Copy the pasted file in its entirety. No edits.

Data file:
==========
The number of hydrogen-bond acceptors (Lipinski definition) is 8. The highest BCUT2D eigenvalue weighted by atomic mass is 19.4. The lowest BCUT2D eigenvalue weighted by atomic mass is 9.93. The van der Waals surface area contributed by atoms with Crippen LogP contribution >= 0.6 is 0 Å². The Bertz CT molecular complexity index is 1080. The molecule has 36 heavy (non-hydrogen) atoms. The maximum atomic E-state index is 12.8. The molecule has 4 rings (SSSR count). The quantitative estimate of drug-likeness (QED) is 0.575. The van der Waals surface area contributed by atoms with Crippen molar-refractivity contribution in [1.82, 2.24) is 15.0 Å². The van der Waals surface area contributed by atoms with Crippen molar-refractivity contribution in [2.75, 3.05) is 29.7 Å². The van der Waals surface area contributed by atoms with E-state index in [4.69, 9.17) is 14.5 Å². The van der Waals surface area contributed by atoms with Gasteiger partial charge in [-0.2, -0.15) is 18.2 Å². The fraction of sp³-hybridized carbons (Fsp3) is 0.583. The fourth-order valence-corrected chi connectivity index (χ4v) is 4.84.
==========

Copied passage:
The number of hydrogen-bond acceptors (Lipinski definition) is 8. The highest BCUT2D eigenvalue weighted by atomic mass is 19.4. The lowest BCUT2D eigenvalue weighted by atomic mass is 9.93. The van der Waals surface area contributed by atoms with Crippen LogP contribution >= 0.6 is 0 Å². The Bertz CT molecular complexity index is 1080. The molecule has 36 heavy (non-hydrogen) atoms. The maximum atomic E-state index is 12.8. The molecule has 4 rings (SSSR count). The quantitative estimate of drug-likeness (QED) is 0.575. The van der Waals surface area contributed by atoms with Crippen molar-refractivity contribution in [1.82, 2.24) is 15.0 Å². The van der Waals surface area contributed by atoms with Crippen molar-refractivity contribution in [2.75, 3.05) is 29.7 Å². The van der Waals surface area contributed by atoms with E-state index in [4.69, 9.17) is 14.5 Å². The van der Waals surface area contributed by atoms with Gasteiger partial charge in [-0.2, -0.15) is 18.2 Å². The fraction of sp³-hybridized carbons (Fsp3) is 0.583. The fourth-order valence-corrected chi connectivity index (χ4v) is 4.84.